Iron infields: teams whose 4 infielders played the most games

1964 Topps #11

Which teams have fielded the same 4 infielders for the most games in a season? Click through to find out.

These 5 teams had each infielder play at least 154 games:

Rk Year Tm Lg #Matching
1 2009 Philadelphia Phillies NL 4 Pedro Feliz / Ryan Howard / Jimmy Rollins / Chase Utley
2 1999 New York Mets NL 4 Edgardo Alfonzo / John Olerud / Rey Ordonez / Robin Ventura
3 1964 St. Louis Cardinals NL 4 Ken Boyer / Dick Groat / Julian Javier / Bill White
4 1963 St. Louis Cardinals NL 4 Ken Boyer / Dick Groat / Julian Javier / Bill White
5 1904 Boston Americans AL 4 Jimmy Collins / Hobe Ferris / Candy LaChance / Freddy Parent
Provided by Baseball-Reference.com: View Play Index Tool Used
Generated 2/27/2012.

Among them, it’s the 1963 Cardinals that actually rank first. From their team fielding totals, you can see that Bill White started all 162 games at 1B, Julian Javier started 158 at 2B (and appeared in 161 at 2B), Ken Boyer started 159 games at 3B, and Dick Groat started 157 at SS. That’s a minimum of 157 starts for each of the 4 infielders.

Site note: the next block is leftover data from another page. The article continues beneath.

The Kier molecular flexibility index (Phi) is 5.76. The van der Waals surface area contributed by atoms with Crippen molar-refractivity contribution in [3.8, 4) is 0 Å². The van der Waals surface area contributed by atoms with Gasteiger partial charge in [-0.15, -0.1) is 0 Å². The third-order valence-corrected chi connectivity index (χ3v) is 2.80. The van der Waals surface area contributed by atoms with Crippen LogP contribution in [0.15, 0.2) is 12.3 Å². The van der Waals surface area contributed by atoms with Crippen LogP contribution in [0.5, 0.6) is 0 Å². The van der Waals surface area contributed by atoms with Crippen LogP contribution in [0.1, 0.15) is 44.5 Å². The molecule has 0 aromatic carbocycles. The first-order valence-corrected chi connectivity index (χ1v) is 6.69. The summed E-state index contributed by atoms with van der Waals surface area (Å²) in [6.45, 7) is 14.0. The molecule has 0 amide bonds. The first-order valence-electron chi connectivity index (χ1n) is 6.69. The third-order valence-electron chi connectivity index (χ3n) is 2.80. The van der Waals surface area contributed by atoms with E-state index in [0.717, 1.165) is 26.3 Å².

In 1964, the same group did almost as well: White (159 starts), Javier (149 starts), Boyer (all 162), Groat (160 starts).

For the 2009 Phillies, Ryan Howard started 155 games at 1B, Chase Utley started 154 at 2B, Pedro Feliz started 150 games at 3B, and Jimmy Rollins started 152 games at SS.

The 1999 Mets got 159 starts from John Olerud at 1B, 158 starts from Edgardo Alfonzo at 2B, 157 starts from Robin Ventura at 3B, and 151 starts from Rey Ordonez at SS.

And then there are the 1904 Boston Americans. The franchise was a few years away from renaming itself the Red Sox. The team played 157 games that year, going 95-59-3. First baseman Candy LaChance appeared in all 157 games at 1B (there is no data on game starts, but nobody else is credited as having played a single inning for the team at 1B.) Hobe Ferris played 156 games at 2B. Jimmy Collins played 156 games at 3B. Freddy Parent played 155 games at SS. On a percentage basis, this team seems to take the cake.